Seeing with Families

Seeing with Families seeing with families 115 © Koninklijke Brill NV, Leiden, 2003 Biblical Interpretation 11, 2 Also available online – www.brill.nl SEEING WITH FAMILIES HALVOR MOXNES University of Oslo What do we see if we look at Early Christianity with families and households as our lenses? It is common knowledge that what we see when we study the texts of Early Christianity (as any texts), depends on the perspectives we choose and the questions we ask. This does not necessarily imply a specific methodological or theo- retical approach, it can be simpler than that, for instance a topic that serves as lenses. In Pauline studies Wayne A. Meeks’ book The First Urban Christians (1980) served as such lenses. By placing Paul and his communities explicitly in an urban context, the book changed Pauline studies. It moved Paul’s letters out from a his- tory of ideas’ context and encouraged readers to visualize the urban, social, intellectual and religious context of Greco-Roman cities, and thus opened up for new understandings. The recent strong focus on asceticism in Early Christian studies has had a similar function. Asceticism turned out to be more than an inter- esting topic; with its focus upon the transformation http://www.deepdyve.com/assets/images/DeepDyve-Logo-lg.png Biblical Interpretation Brill

Seeing with Families

Biblical Interpretation, Volume 11 (2): 115 – Jan 1, 2003

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Publisher
Brill
Copyright
© 2003 Koninklijke Brill NV, Leiden, The Netherlands
ISSN
0927-2569
eISSN
1568-5152
D.O.I.
10.1163/156851503765661230
Publisher site
See Article on Publisher Site

Abstract

seeing with families 115 © Koninklijke Brill NV, Leiden, 2003 Biblical Interpretation 11, 2 Also available online – www.brill.nl SEEING WITH FAMILIES HALVOR MOXNES University of Oslo What do we see if we look at Early Christianity with families and households as our lenses? It is common knowledge that what we see when we study the texts of Early Christianity (as any texts), depends on the perspectives we choose and the questions we ask. This does not necessarily imply a specific methodological or theo- retical approach, it can be simpler than that, for instance a topic that serves as lenses. In Pauline studies Wayne A. Meeks’ book The First Urban Christians (1980) served as such lenses. By placing Paul and his communities explicitly in an urban context, the book changed Pauline studies. It moved Paul’s letters out from a his- tory of ideas’ context and encouraged readers to visualize the urban, social, intellectual and religious context of Greco-Roman cities, and thus opened up for new understandings. The recent strong focus on asceticism in Early Christian studies has had a similar function. Asceticism turned out to be more than an inter- esting topic; with its focus upon the transformation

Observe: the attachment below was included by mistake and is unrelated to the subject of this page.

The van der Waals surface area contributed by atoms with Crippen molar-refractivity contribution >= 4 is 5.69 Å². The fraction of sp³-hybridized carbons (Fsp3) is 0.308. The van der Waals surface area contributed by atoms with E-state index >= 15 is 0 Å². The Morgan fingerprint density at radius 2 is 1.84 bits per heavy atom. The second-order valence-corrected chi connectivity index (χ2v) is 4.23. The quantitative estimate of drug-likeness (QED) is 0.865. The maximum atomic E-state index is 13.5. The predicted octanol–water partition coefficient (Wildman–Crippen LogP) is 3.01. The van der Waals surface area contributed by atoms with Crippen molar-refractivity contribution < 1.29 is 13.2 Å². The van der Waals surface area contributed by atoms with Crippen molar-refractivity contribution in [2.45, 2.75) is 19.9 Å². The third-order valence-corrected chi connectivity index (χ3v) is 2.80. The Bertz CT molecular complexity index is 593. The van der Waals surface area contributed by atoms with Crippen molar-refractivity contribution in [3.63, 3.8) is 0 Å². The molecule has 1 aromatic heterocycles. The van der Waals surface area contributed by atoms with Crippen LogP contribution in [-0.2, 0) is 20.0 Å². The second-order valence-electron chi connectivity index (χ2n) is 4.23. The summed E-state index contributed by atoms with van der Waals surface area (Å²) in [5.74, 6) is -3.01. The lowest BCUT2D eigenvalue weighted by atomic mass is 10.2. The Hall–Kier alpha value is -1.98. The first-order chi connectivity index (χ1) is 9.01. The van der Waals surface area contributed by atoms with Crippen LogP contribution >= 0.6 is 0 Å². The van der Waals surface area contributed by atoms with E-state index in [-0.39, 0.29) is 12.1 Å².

Journal

Biblical InterpretationBrill

Published: Jan 1, 2003

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